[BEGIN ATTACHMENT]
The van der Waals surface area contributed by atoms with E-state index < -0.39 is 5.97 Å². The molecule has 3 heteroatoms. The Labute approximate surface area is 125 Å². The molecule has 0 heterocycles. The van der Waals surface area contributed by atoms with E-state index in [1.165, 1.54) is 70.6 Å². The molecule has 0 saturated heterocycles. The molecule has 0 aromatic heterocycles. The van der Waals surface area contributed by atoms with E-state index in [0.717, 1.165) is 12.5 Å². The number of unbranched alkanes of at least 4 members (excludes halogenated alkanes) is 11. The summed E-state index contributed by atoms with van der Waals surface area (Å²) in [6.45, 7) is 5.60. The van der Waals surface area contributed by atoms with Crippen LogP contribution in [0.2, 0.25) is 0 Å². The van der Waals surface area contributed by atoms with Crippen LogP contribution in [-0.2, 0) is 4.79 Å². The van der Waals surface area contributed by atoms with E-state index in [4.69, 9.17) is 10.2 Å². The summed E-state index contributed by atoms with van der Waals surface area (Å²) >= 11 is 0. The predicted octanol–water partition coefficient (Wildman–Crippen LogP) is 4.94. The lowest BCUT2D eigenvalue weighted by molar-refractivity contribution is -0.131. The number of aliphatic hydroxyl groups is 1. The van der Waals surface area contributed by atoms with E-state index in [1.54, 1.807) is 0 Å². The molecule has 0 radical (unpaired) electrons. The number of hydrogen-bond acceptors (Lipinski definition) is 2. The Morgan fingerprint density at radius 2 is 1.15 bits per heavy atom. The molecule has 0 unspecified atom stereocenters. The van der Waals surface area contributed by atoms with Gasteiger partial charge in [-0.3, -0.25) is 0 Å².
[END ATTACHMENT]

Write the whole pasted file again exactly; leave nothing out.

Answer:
The van der Waals surface area contributed by atoms with E-state index < -0.39 is 5.97 Å². The molecule has 3 heteroatoms. The Labute approximate surface area is 125 Å². The molecule has 0 heterocycles. The van der Waals surface area contributed by atoms with E-state index in [1.165, 1.54) is 70.6 Å². The molecule has 0 saturated heterocycles. The molecule has 0 aromatic heterocycles. The van der Waals surface area contributed by atoms with E-state index in [0.717, 1.165) is 12.5 Å². The number of unbranched alkanes of at least 4 members (excludes halogenated alkanes) is 11. The summed E-state index contributed by atoms with van der Waals surface area (Å²) in [6.45, 7) is 5.60. The van der Waals surface area contributed by atoms with Crippen LogP contribution in [0.2, 0.25) is 0 Å². The van der Waals surface area contributed by atoms with Crippen LogP contribution in [-0.2, 0) is 4.79 Å². The van der Waals surface area contributed by atoms with E-state index in [4.69, 9.17) is 10.2 Å². The summed E-state index contributed by atoms with van der Waals surface area (Å²) >= 11 is 0. The predicted octanol–water partition coefficient (Wildman–Crippen LogP) is 4.94. The lowest BCUT2D eigenvalue weighted by molar-refractivity contribution is -0.131. The number of aliphatic hydroxyl groups is 1. The van der Waals surface area contributed by atoms with E-state index in [1.54, 1.807) is 0 Å². The molecule has 0 radical (unpaired) electrons. The number of hydrogen-bond acceptors (Lipinski definition) is 2. The Morgan fingerprint density at radius 2 is 1.15 bits per heavy atom. The molecule has 0 unspecified atom stereocenters. The van der Waals surface area contributed by atoms with Gasteiger partial charge in [-0.3, -0.25) is 0 Å².